Giving Voice to our Young Adult Cervical Cancer Community

During National Adolescent and Young Adult (AYA) Cancer Awareness Week (April 6-10), we want to shine a spotlight on the many young adults who have played such a key part in shaping and supporting our Cervivor community.

AYA Cancer Awareness Week focuses on 15 – 39 year olds who are affected by cancer. As cervical cancer is most frequently diagnosed in women between the ages of 35 and 44, there are many Cervivors in this “young adult” cohort of women, who face unique challenges facing a cancer diagnosis at a time in their lives. 

Let’s give voice to young adults and the isolation they face:

When treatment experience in and out of the hospital can be particularly isolating for young adults. The average age in a (non-pediatric) hospital is 60, and the average age of a cancer diagnosis (across all cancers) is 66. Young adults fighting cancer, and young women fighting cervical cancer,  can find themselves alone with no one their own age to connect with. Then, many have to self-isolate at home as part of treatment due to a weakened immune system. Generally, the top psychosocial issue for young adults battling cancer is social isolation.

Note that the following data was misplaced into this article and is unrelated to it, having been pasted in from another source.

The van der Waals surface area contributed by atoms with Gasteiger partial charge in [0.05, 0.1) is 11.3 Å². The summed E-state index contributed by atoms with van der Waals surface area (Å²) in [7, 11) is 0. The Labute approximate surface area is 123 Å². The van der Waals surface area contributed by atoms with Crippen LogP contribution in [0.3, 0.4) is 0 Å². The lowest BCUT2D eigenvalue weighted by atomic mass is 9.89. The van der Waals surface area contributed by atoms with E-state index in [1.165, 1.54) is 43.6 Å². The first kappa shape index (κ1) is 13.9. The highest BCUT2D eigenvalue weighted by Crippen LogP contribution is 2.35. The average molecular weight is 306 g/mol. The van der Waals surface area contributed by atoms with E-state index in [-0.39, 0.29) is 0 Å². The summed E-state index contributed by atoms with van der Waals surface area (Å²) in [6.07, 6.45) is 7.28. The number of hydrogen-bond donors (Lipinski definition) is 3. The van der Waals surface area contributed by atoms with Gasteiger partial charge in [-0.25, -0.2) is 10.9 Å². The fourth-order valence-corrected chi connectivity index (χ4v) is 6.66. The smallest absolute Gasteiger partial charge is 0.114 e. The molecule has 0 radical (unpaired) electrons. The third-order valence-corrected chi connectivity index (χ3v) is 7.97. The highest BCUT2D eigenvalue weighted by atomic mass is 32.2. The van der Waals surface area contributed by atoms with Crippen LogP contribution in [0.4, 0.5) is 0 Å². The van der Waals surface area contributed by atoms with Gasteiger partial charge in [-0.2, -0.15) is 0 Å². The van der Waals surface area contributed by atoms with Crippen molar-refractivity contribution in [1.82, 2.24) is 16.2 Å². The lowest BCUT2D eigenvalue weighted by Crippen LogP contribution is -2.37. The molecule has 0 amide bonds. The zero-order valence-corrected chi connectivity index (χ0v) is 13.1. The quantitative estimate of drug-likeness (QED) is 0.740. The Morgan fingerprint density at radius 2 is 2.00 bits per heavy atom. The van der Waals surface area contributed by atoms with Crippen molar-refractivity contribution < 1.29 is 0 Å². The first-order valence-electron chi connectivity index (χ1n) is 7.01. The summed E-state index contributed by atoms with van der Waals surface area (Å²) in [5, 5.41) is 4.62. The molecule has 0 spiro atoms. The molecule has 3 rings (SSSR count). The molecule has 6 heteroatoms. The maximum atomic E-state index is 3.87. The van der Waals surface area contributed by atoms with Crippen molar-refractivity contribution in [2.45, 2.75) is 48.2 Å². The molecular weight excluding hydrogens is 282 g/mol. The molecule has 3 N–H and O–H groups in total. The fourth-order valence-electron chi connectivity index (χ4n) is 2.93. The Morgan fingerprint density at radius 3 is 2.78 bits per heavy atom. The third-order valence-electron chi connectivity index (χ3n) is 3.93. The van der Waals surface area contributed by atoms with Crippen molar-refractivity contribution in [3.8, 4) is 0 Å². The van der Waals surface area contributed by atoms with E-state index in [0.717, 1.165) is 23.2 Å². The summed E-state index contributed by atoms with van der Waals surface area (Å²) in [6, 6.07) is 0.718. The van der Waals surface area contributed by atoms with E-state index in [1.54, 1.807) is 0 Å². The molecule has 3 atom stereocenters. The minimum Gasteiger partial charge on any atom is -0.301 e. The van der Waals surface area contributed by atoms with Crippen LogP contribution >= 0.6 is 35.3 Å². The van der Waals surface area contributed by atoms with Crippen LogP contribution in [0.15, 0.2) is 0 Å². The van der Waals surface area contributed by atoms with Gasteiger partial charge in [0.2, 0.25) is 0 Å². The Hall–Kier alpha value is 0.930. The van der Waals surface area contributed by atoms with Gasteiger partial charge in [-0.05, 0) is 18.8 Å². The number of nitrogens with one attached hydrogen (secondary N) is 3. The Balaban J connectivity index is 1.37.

For Tamika Felder, the founder of Cervivor, that profound feeling of isolation ultimately led to action:  “I was 25 when I was diagnosed with cervical cancer. I wasn’t married. I had no kids. I was excited to finally be finished with college and living independently and kickstarting my career. I was focused on setting my long-term life goals, and on everything I wanted to achieve. Then, suddenly out of nowhere, I had cancer. My future looked totally different, especially with the loss of my fertility. It felt like a complete loss of myself,” said Tamika.  “I felt totally isolated and alone. I felt at that time that it was an embarrassing and ‘stigmatized’ cancer to talk about.” Feeling totally alone, Tamika started reaching out and building a network of cervical cancer survivors. From that, Cervivor was born.

“I felt very alone during the first year after treatment because I didn’t know any other young adult cancer survivors or cervical cancer survivors,” said Emily Hoffman, who was diagnosed at age 30, shared in her Cervivor story. She speaks about her loneliness and isolation, and the empowerment and support of finding women her own age who had been through what she went through, in her video “Hey Girl.”